Gifts Sublime

"Clothe yourself in love. Putting on the garment of love every day means making the decision every day to love the other. It won’t always be butterflies and roses. Sometimes it’s an act of will..."

           --from Rev. Viki Matson’s (my sister) message this weekend, after marrying my son and daughter-in-law.

We have a fixed way of living and we cannot break away from it.

Sometimes a combination of circumstance, ignorance and apathy renders us incapable of doing anything but our own will. And it is very often wrong. A good friend sums it up well: “You don’t know what you don’t know.” 

We have met the enemy. And he is us.

Sometimes I need the occasional whack upside the head with a 2-by-4 to be reminded. Other times, I need only open my eyes, mind and heart. With wing tips on the ground, knee-deep in the hoopla surrounding my son, Scott and his bride, Amanda’s wedding this weekend, the gifts were abundant and ubiquitous, to wit:

Scott’s best man’s wife, Corinne. His mother-in-law, Nancy. My father’s wife, Glenna. My sister’s life partner, Emily. My brother’s wife, Cindy.

My wife, Jackie.

My son’s wife, Amanda.

These women we marry.

God places them in our lives and gives us the opportunity to love and honor them. Yeah, OK, obey, too (within reason). =) 

Snippet of a text convo to arrange some morning-after wedding logistics: 

Me: “How’s your bride?”

Scott: “Perfect.”

We can spend the rest of our lives serving them and it won’t be sufficient. If we don’t try to micro-manage the outcome and expect nothing in return, they will help us get out of ourselves and we can begin... to try... to measure up. 

And if we are patient, one day if we are truly fortunate, God may allow us the opportunity to return the favor.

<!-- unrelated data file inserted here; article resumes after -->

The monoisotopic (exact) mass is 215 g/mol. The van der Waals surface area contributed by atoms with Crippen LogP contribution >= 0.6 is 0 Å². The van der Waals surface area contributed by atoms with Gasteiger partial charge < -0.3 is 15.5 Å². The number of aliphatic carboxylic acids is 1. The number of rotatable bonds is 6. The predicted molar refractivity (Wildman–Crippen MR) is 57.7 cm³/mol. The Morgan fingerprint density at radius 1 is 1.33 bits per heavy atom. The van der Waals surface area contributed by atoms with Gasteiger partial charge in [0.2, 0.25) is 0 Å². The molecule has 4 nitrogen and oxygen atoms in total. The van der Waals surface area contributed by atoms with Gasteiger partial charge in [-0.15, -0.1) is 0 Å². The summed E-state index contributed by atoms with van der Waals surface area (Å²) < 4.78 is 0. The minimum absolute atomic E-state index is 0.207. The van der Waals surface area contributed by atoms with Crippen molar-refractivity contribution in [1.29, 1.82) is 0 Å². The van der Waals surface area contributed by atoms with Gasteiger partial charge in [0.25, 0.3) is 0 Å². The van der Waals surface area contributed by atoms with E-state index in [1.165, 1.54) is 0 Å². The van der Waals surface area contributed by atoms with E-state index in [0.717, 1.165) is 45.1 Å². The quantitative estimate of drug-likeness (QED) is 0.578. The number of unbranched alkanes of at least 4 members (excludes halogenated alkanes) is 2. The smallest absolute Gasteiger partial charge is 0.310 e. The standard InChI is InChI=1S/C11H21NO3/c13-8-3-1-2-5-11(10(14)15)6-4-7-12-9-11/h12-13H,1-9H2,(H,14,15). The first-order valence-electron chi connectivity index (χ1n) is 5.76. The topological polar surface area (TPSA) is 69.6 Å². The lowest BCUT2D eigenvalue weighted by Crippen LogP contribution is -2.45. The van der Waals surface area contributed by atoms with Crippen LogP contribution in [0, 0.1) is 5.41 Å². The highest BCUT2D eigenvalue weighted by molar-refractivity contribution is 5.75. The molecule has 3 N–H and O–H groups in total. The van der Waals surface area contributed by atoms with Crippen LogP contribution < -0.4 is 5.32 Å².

Gifts for the newlyweds that transcend blenders and gravy boats.

Four years ago when he entered med school, Scott and a friend bought a house in KCK. With graduation, marriage and residency imminent, they sold it without a hitch.

Scott and Amanda’s move to Denver to begin medical residency and married life is now mere days away. They traveled west a couple of weeks ago armed with hope and a short list of requisites to find a place to live. In the span of a couple of days they found it. With an enclosed back yard for their dog, Emmett, and friendly neighbors who love dogs.

Little things. Cars that should have long since crapped out are hanging in.

Threatening skies the day of their outdoor wedding gave way to bright sunshine.  

These things don’t “just happen.”

We don't know what we don't know. But if we slow down long enough to breathe... and get out of ourselves, we have the opportunity to overcome ignorance and apathy and the gifts become tangible.

And after a wall-to-wall weekend of ferrying bridesmaids, managing logistics, the countless details that adorn the 21st century American wedding, I can sit quietly in my living room, sipping a cup of coffee my new daughter-in-law brought me from Africa, watching the rain fall on a plant Jackie and I kept from her father's funeral a year ago.

I can begin to see these things for what they truly are.
 

And be grateful.